Though the Canucks have been among the league’s most active teams this off-season, the daunting reality is that they likely haven’t done enough. For all their bluster, next year’s team likely isn’t good enough to make it to the dance.
That’s why Canucks general manager Jim Benning is exploring the trade market for a quality winger to better their chances. He’s not exactly been shy about it, either. The always candid (often, too candid) executive revealed to The Province that he’s looking to add a winger with size and a scoring pedigree to shore up their offence.
Given the logjam on each wing and the question marks therein, that’s not really a bad plan. Of course, that depends almost entirely on the player they trade for and what they surrender for their services. I’ve a few ideas in mind, though, so let’s take a look at players the Canucks should consider.
For whatever reason, it appears as though the Colorado Avalanche’s front office is annually at odds with one of their star players. And even when they’re not, their internal budget can often force them to part with players they’re otherwise fond of.
Considering that Gabriel Landeskog is their captain and signed through the 2020-21 season, he’s not fallen into that category yet. You have to wonder, though, when Jason Botchford is suggesting that Landeskog is ‘apparently available’ as he did in his free agency post-mortem article.
Assuming the validity of Botchford’s report (and based on his track record, we have every reason to), Landeskog should be the Canucks plan a, b and c. Landeskog is 23-years-old, has accumulated 246 points in 356 games and has proven to push the possession needle in the right direction for much of his young career.
Prying a young captain from a rebuilding franchise, theoretically on the upswing, will prove costly. Think Christopher Tanev as the starting point — though, one can dare to dream after the Edmonton Oilers traded Taylor Hall for Adam Larsson. That would create a glaring hole on the Canucks right side, though. That’s worth considering.
Gustav Nyquist/Tomas Tatar
If you were to use General Fanager to glean the Detroit Red Wings salary structure and lineup, you’d marvel at the number of forwards either guaranteed a spot on their opening night roster or on the cusp of breaking through. Something’s gotta give.
The amount of good money the Red Wings have invested in bad players only serves to compound matters. Then there’s the expansion draft to consider. For all the Red Wings sustained success, and oh, how much they’ve enjoyed, they are not setup for long-term success.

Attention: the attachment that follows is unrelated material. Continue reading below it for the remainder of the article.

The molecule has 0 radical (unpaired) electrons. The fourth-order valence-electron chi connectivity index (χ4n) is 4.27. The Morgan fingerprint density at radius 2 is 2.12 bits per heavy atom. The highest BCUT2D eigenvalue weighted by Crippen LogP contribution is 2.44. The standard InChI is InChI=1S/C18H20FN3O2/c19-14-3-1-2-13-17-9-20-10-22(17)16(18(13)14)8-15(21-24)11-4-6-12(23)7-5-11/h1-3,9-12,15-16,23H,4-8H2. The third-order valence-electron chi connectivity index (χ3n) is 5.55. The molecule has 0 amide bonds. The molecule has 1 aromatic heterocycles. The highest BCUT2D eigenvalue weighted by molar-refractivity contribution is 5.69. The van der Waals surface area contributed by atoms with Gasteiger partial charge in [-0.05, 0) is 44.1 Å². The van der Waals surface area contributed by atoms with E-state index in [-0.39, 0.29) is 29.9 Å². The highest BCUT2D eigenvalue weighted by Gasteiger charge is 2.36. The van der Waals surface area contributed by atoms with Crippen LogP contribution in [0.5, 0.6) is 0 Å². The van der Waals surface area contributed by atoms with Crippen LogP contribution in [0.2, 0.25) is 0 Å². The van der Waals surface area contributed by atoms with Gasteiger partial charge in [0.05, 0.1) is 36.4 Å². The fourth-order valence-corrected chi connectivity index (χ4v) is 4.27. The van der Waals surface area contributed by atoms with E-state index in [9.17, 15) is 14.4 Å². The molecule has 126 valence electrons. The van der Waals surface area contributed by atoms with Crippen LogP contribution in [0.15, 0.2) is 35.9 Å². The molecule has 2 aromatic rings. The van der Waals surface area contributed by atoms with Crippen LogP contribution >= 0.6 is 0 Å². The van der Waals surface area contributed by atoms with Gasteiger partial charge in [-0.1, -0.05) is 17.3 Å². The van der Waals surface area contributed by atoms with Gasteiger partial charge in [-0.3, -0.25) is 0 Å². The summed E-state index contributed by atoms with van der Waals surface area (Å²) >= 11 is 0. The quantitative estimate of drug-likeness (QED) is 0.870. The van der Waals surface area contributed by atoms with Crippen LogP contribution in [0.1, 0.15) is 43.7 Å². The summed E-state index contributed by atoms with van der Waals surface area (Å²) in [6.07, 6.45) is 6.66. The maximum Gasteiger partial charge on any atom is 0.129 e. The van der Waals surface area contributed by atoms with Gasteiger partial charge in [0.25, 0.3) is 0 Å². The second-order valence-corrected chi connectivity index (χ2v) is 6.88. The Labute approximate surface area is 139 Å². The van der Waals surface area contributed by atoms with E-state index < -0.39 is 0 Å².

Beyond the obvious problems with their books, the Red Wings blue line leaves much to be desired. That’s a problem they’ve probably anticipated for years now, as their previous attempts at prying Alexander Edler will attest.
Perhaps the Red Wings circle that wagon. They were rumoured to have offered the Canucks a package that included Brendan Smith, Tomas Tatar and a draft pick in advance of the 2013-14 season. If Benning can secure that package, the Canucks might be better for it. Though, it’s fair to wonder if, given their long-term cap woes, the Red Wings won’t try to move Gustav Nyquist and his hefty $4.75-million against the cap annually.
If the Canucks want to add to their top-six without surrendering much in the way of NHL ready talent, Scott Hartnell might be their guy. Part of that reason is the risk associated with investing assets in a player about to enter his age 34 season. Hartnell can still play. He lit the lamp 23 times last season and added 26 helpers. The question is how much longer Hartnell can play.
That’s a question worth asking, given that the team taking on Hartnell will be stuck paying him $4.75-million for the next three seasons. If you’re getting a heavy, 20 goal winger with leadership and experience for all three of those seasons, then that’s not an issue. The problem is that those exact qualities which make Hartnell such a coveted player are the same reasons he’s not likely to continue ageing well.
Perhaps the Canucks offer the Blue Jackets a plug-and-play blue liner, like Luca Sbisa, and a little something from their prospect pool to make it work. That would give the Blue Jackets over $1-million in immediate salary relief and an upgrade on two or maybe even three of the defenceman currently slated to make their opening night roster.
Frankly, this option probably best fits the Canucks needs without hindering their ability to build through the draft and get younger.